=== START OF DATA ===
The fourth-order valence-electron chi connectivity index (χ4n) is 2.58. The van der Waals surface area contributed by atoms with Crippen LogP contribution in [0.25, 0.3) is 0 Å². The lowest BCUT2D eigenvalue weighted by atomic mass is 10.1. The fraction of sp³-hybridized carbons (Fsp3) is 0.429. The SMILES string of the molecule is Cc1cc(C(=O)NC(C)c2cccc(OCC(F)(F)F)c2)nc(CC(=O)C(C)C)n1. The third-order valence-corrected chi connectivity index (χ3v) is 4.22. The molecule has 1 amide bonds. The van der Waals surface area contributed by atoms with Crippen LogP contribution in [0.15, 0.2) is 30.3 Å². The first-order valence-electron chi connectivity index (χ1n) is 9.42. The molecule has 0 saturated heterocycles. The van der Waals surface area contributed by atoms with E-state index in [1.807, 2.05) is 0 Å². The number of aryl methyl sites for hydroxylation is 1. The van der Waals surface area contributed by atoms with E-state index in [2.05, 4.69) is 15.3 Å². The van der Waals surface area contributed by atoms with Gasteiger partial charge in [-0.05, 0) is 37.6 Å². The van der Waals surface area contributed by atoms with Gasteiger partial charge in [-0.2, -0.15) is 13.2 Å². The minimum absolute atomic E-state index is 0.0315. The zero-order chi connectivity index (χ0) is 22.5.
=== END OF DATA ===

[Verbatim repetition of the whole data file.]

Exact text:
The fourth-order valence-electron chi connectivity index (χ4n) is 2.58. The van der Waals surface area contributed by atoms with Crippen LogP contribution in [0.25, 0.3) is 0 Å². The lowest BCUT2D eigenvalue weighted by atomic mass is 10.1. The fraction of sp³-hybridized carbons (Fsp3) is 0.429. The SMILES string of the molecule is Cc1cc(C(=O)NC(C)c2cccc(OCC(F)(F)F)c2)nc(CC(=O)C(C)C)n1. The third-order valence-corrected chi connectivity index (χ3v) is 4.22. The molecule has 1 amide bonds. The van der Waals surface area contributed by atoms with Crippen LogP contribution in [0.15, 0.2) is 30.3 Å². The first-order valence-electron chi connectivity index (χ1n) is 9.42. The molecule has 0 saturated heterocycles. The van der Waals surface area contributed by atoms with E-state index in [1.807, 2.05) is 0 Å². The number of aryl methyl sites for hydroxylation is 1. The van der Waals surface area contributed by atoms with E-state index in [2.05, 4.69) is 15.3 Å². The van der Waals surface area contributed by atoms with Gasteiger partial charge in [-0.05, 0) is 37.6 Å². The van der Waals surface area contributed by atoms with Gasteiger partial charge in [-0.2, -0.15) is 13.2 Å². The minimum absolute atomic E-state index is 0.0315. The zero-order chi connectivity index (χ0) is 22.5.